Order & Destruction: An Autobiography
I was walking with a friend the other day when he saw my Ahavas Yisrael pin. I had just told him I was a Jewish Studies major. “Wow, you must be really into it,” he said. “Not really,” I said, “not really at all anymore.”
I explained it to him and he was the only one so far not to say , optimistically, naively, “You can still be Jewish!” He said something very interesting. He said: “Maybe you were looking for a sense of order.”
It makes sense. It makes so much sense. It started in community college in 2010, when I wanted to be a philosophy major. I was really against Continental philosophy. I wanted to be against something. I liked the raw logicality of analytical philosophy, and I hated anything that threatened it. Interestingly, that was also around the time when I started thinking I wanted a different way of life…I had just come back from art school, after a failed relationship (if you want to call it that), a failed music career (if you want to call it that), and a failed freshman year (literally…I dropped out). Music–what I had always assumed I would do since age ten–had failed me. Being gay had certainly failed me. I had originally enrolled in community college wanting to be a business major (!), but ultimately chose philosophy. By the end of my two years there, I was hooked on Judaism. It was only natural that I would end up choosing Orthodoxy.
This need for order–along with my new goal of becoming a philosophy professor–led me to get something like a 3.9 so I could be accepted to William & Mary (an unashamedly traditional school). I was still planning to convert to Orthodoxy. I changed my major from philosophy to religion to Jewish studies. And by the end of my first year at William & Mary, I was basically on an inevitable path. Why stop at Modern Orthodoxy? I took an Aish course online, and considered joining their women-only BT seminary. Never mind that I wasn’t *technically* Jewish. It was painful to think about. It disrupted my order.
That was just the beginning of my growing sense of disorder and liminality. But I was still ignoring it at that time. I withdrew from my classes at W&M and transferred to Brooklyn College. I bought my food from Pomegranate and my undershirt shells from the Shell Station, and not without tons of stares. I didn’t care. Soon I would fit into the framework, if I would only try. I was talking via email to a BT rabbi who lived in Brooklyn, and he was giving me so much encouragement. “I know how you feel, since I felt that way too,” he’d say. I found a minyan and a rabbi who would convert me, and I filed a conversion application with the RCA. Everything was going really perfectly, and of course I considered it a sort of divine will, although I never would have admitted it except to other very frum, religious people.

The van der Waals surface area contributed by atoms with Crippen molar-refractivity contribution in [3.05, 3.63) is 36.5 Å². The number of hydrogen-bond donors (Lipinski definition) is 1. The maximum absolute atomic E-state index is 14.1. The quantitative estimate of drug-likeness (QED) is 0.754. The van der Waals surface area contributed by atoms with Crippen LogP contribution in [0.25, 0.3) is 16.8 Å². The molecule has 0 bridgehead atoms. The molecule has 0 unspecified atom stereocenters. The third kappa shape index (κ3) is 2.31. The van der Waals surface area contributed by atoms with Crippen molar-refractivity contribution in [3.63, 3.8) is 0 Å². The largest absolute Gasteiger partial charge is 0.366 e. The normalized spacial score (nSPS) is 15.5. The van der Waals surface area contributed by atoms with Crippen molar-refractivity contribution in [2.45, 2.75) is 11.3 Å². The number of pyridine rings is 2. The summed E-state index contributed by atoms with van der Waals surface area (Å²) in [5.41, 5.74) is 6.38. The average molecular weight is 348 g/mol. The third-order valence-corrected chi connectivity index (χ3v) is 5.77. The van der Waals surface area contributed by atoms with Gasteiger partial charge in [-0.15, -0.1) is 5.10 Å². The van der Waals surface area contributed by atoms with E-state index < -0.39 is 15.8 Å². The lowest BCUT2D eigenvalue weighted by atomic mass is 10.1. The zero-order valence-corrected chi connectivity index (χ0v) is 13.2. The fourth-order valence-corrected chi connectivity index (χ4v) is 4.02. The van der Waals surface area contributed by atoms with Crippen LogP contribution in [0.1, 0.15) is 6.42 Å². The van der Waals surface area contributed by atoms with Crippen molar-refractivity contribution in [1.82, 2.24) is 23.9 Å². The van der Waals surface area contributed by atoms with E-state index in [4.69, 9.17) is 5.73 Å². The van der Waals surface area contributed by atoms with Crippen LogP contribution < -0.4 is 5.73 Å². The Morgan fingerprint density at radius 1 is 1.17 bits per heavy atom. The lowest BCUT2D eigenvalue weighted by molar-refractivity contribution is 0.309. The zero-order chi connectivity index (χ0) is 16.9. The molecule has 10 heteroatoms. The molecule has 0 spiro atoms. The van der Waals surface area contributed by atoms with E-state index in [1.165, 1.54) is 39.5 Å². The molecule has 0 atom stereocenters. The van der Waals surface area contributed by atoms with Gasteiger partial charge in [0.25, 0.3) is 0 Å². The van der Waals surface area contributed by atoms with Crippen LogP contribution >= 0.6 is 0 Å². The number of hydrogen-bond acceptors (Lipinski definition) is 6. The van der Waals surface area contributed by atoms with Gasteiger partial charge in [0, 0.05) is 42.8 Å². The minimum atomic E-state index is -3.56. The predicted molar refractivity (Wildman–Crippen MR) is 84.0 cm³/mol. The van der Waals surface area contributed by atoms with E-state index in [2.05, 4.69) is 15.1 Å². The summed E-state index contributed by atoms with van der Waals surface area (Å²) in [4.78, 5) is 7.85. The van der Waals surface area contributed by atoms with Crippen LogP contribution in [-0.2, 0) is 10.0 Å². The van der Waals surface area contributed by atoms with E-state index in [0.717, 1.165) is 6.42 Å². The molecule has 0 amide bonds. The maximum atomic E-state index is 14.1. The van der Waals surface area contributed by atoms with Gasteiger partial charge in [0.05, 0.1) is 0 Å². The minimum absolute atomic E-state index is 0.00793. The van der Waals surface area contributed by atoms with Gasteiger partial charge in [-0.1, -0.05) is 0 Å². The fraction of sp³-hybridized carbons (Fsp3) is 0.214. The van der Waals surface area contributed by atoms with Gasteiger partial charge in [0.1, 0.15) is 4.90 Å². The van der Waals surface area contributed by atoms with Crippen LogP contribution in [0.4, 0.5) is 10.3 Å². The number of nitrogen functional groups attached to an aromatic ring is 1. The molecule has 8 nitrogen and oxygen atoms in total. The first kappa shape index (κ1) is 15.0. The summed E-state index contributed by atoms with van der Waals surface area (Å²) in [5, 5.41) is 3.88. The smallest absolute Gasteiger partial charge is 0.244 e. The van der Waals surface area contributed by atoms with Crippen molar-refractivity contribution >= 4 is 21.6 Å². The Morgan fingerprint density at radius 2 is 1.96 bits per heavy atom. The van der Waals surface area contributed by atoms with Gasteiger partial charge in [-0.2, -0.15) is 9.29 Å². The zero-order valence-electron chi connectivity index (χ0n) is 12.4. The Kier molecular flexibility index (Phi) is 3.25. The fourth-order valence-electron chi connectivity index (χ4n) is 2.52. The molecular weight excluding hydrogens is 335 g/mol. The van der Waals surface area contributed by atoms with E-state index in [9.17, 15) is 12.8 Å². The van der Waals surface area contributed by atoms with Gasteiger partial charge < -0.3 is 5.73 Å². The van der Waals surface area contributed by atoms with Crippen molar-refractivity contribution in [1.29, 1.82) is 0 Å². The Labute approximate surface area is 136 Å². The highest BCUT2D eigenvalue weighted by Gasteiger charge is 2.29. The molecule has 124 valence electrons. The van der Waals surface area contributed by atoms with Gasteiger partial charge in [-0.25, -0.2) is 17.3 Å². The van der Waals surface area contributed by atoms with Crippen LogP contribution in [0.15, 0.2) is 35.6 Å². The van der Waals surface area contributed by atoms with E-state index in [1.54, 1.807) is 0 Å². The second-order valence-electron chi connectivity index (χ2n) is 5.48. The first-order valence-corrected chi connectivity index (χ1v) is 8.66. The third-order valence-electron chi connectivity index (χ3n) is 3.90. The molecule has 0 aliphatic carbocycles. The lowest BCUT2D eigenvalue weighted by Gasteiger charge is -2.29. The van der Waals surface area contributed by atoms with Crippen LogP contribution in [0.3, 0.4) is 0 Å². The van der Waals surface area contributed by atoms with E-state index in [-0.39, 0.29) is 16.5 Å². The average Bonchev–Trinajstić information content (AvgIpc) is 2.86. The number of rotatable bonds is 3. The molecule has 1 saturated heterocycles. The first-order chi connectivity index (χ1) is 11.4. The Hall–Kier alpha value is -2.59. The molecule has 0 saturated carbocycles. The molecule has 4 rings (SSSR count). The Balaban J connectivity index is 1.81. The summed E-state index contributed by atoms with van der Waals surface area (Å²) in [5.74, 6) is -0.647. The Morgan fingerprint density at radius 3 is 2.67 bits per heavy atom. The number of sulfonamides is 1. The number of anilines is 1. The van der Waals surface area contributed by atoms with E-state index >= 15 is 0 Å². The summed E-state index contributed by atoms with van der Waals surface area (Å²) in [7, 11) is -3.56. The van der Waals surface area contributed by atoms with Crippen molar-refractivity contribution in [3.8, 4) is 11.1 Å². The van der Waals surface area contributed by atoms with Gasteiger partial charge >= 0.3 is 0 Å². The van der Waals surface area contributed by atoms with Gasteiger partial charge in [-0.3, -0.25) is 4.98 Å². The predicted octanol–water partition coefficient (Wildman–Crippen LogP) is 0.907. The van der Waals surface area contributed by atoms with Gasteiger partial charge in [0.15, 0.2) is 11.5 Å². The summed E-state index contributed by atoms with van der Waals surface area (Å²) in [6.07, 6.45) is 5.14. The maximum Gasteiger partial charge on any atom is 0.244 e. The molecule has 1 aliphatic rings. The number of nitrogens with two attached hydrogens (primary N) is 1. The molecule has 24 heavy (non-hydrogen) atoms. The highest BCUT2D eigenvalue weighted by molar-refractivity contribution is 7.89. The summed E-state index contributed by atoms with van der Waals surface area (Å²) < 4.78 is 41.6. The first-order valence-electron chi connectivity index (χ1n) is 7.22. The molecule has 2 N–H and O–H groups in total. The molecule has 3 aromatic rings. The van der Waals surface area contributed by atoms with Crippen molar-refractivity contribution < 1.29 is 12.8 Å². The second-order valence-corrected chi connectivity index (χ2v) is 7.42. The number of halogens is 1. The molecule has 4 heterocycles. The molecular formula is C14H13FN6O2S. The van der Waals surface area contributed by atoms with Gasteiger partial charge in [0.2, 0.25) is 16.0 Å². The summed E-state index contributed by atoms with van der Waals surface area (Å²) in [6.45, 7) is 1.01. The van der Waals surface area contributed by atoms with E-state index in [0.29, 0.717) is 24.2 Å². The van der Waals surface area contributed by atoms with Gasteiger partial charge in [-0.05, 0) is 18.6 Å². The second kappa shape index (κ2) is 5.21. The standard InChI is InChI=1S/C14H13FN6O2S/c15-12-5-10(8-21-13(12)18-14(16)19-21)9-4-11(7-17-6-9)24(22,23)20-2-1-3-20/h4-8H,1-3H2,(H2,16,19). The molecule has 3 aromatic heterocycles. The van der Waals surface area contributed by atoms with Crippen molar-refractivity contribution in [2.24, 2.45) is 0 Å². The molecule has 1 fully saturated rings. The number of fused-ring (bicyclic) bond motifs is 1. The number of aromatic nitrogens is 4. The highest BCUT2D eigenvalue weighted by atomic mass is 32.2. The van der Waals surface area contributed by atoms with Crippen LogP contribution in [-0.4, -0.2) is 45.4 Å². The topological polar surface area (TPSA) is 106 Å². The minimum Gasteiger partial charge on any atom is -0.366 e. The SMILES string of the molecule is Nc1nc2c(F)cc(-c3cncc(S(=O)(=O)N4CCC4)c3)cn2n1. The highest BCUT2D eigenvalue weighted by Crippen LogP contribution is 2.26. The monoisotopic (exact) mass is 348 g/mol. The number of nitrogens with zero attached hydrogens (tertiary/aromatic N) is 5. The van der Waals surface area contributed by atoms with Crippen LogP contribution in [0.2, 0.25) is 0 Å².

But then things started changing. I started noticing the stares more. I started getting annoyed by them. I started getting annoyed at other converts, people who seemed too religious, too by-the-book, annoyed at the texts, annoyed at the holidays, annoyed at the singing, annoyed at Orthodox Brooklyn.
And then my annoyance disappeared and was replaced by disappointment. The “Orthodox culture” everyone had told me about was appearing all around me. I noticed that people were just as religious about having seltzer water on the table as they were having challah on it. I noticed people didn’t finish birkat hamazon sometimes. I noticed that gemara had gaping holes in it, and I noticed that people didn’t seem to mind. I noticed that people were forming their own pathways to get around the inconsistencies. And I noticed that those pathways were called “customs.” Judaism wasn’t being held up by a timeless and flawless system; it was being held up by people.
And, just like that, my sense of order was shattered.
That is what I try to tell people when they insist that I shouldn’t have left Judaism after coming out. I was accepted by the community that I had formed around me. Sure, that encouraging rabbi had stopped emailing me. But my real friends were still there. It wasn’t that. Homosexuality proves to me that Judaism is a flawed system; a human one. Its only answers were to either ignore the problem or to require celibacy. I felt deceived. When you think you were brought into a situation by some kind of divine imperative, told the system has no flaws, and you find one, and the very people who told you there were no flaws have no answer for the flaw, of course you are going to feel deceived.
I used to think that order was a sign that God existed. But there is so much disorder within order that I am not sure anymore. If God exists, it is certainly not in the ordered way that books describe. I used to be completely fascinated by the idea of God, and now, frankly, thinking about it makes me nervous. Facing that new void scares me. The sense of order that I got from being religious gave way to complete bewilderment. I felt as if I had lost everything, and all I could do was pick up the pieces. I had built up trust in this thing for two years, and it was gone within a month.
I’m not sad, though. I was sad at first, and really just mortified and embarrassed for quite a while. I still have to tell people I am a Jewish Studies major. “It’s a long story,” I say, although I am getting a little tired of the story. I am feeling more and more distant from my summer in New York, although it seemed so real and immediate and important at the time.
It makes sense that I am newly interested in computer science, since about six months ago. It’s tiring that my interests change almost every year, but there is a common theme at least. Logic, order, reasoning.
It seemed religion couldn’t stand up to that after all.